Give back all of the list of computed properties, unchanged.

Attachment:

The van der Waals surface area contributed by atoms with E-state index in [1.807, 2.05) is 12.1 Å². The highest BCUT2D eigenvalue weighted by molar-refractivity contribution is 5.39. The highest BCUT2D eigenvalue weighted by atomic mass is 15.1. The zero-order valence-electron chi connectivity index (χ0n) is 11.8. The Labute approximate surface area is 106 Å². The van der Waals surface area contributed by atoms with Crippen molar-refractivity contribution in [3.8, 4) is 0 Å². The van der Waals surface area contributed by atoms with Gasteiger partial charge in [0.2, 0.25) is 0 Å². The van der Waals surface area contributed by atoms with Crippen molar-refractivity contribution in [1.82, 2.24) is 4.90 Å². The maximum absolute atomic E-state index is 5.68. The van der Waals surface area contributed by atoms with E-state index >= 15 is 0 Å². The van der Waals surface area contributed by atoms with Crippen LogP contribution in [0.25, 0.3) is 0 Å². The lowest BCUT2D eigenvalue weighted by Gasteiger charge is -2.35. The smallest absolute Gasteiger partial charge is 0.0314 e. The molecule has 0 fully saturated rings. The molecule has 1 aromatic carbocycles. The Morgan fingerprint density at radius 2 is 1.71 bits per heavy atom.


The van der Waals surface area contributed by atoms with E-state index in [1.807, 2.05) is 12.1 Å². The highest BCUT2D eigenvalue weighted by molar-refractivity contribution is 5.39. The highest BCUT2D eigenvalue weighted by atomic mass is 15.1. The zero-order valence-electron chi connectivity index (χ0n) is 11.8. The Labute approximate surface area is 106 Å². The van der Waals surface area contributed by atoms with Crippen molar-refractivity contribution in [3.8, 4) is 0 Å². The van der Waals surface area contributed by atoms with Gasteiger partial charge in [0.2, 0.25) is 0 Å². The van der Waals surface area contributed by atoms with Crippen molar-refractivity contribution in [1.82, 2.24) is 4.90 Å². The maximum absolute atomic E-state index is 5.68. The van der Waals surface area contributed by atoms with E-state index >= 15 is 0 Å². The van der Waals surface area contributed by atoms with Crippen LogP contribution in [0.25, 0.3) is 0 Å². The lowest BCUT2D eigenvalue weighted by Gasteiger charge is -2.35. The smallest absolute Gasteiger partial charge is 0.0314 e. The molecule has 0 fully saturated rings. The molecule has 1 aromatic carbocycles. The Morgan fingerprint density at radius 2 is 1.71 bits per heavy atom.